After Charlottesville anniversary, US neo-Nazis in disarray
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After Charlottesville anniversary, US neo-Nazis in disarray

Poor attendance at Washington rally organized by far-right shows how movement has lost momentum in past year

Police escort far-right demonstrators during a rally at Lafayette Park opposite the White House, on August 12, 2018, in Washington, DC, one year after the deadly violence at a similar protest in Charlottesville, Virginia. (AFP / Nicholas Kamm)
Police escort far-right demonstrators during a rally at Lafayette Park opposite the White House, on August 12, 2018, in Washington, DC, one year after the deadly violence at a similar protest in Charlottesville, Virginia. (AFP / Nicholas Kamm)

WASHINGTON, DC (AFP) — A year after US white supremacists marched with flaming torches through a southern university and delighted in US President Donald Trump’s response after protests turned deadly, the so-called “alt-right” is in disarray, riven by infighting and struggling financially.

The divisions became clear Sunday, when a rally in Washington, DC, organized by the same man behind last year’s “Unite the Right” event in the Virginia city of Charlottesville, turned into a fiasco.

Jason Kessler had estimated about 400 demonstrators would come, but only a couple dozen showed up, protected by scores of police officers and drowned out by thousands of counter-protesters.

Barred from carrying rifles and other weaponry, as some had done in Charlottesville, the extremists looked vulnerable and, at times, terrified.

The rally marked a low point for the neo-Nazi movement, which less than two years ago welcomed Trump’s election with cries of “Hail Trump” and Nazi salutes, and saw his victory as the moment their views would slide into the US mainstream.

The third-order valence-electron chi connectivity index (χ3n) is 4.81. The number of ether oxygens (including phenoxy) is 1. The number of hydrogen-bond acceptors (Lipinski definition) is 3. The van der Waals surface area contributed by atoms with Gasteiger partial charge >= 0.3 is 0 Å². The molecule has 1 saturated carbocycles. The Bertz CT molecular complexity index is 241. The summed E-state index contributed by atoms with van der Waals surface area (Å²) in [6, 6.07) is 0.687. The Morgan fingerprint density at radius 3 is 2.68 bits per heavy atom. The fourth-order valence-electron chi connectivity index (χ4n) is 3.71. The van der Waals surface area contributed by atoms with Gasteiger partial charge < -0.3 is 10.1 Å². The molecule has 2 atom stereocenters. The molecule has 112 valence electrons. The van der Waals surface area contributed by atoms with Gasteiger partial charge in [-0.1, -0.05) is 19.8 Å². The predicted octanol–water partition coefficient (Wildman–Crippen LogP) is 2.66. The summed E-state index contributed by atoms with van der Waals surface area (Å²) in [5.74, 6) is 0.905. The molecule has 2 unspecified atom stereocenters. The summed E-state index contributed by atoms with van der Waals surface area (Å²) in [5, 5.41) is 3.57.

In the immediate aftermath of Charlottesville, which culminated in a woman’s death when a man drove into a crowd of counter-protesters, neo-Nazi groups were jubilant that Trump initially failed to condemn white supremacists.

US President Donald Trump speaks about the ongoing situation in Charlottesville, Virginia, at Trump National Golf Club, August 12, 2017, in Bedminster, New Jersey. (AP Photo/Pablo Martinez Monsivais)

He famously said there was “blame on both sides” for the violence, condemning the anti-fascists who came “with clubs in their hands,” and praised “very fine people” from both the protest and counter-protest groups.

Trump “refused to even mention anything to do with us,” Andrew Anglin, founder of the neo-Nazi website Daily Stormer, wrote at the time.

“When reporters were screaming at him about White Nationalism he just walked out of the room.”

David Duke, a former KKK leader and avowed racist and anti-Semite, praised Trump’s “honesty and courage.”

‘Deplatforming’

But in the months since, the neo-Nazi movement has been hammered where it hurts most — the wallet.

Silicon Valley responded by refusing to host extremist sites and shut down PayPal accounts associated with fundraising for neo-Nazis.

Protestors march against the far-right’s Unite the Right rally, on August 12, 2018 in Washington, DC, on the one-year anniversary of deadly violence at a similar protest in Charlottesville, Virginia. (AFP / Daniel SLIM)

Daily Stormer now solicits donations via cryptocurrencies such as Bitcoin.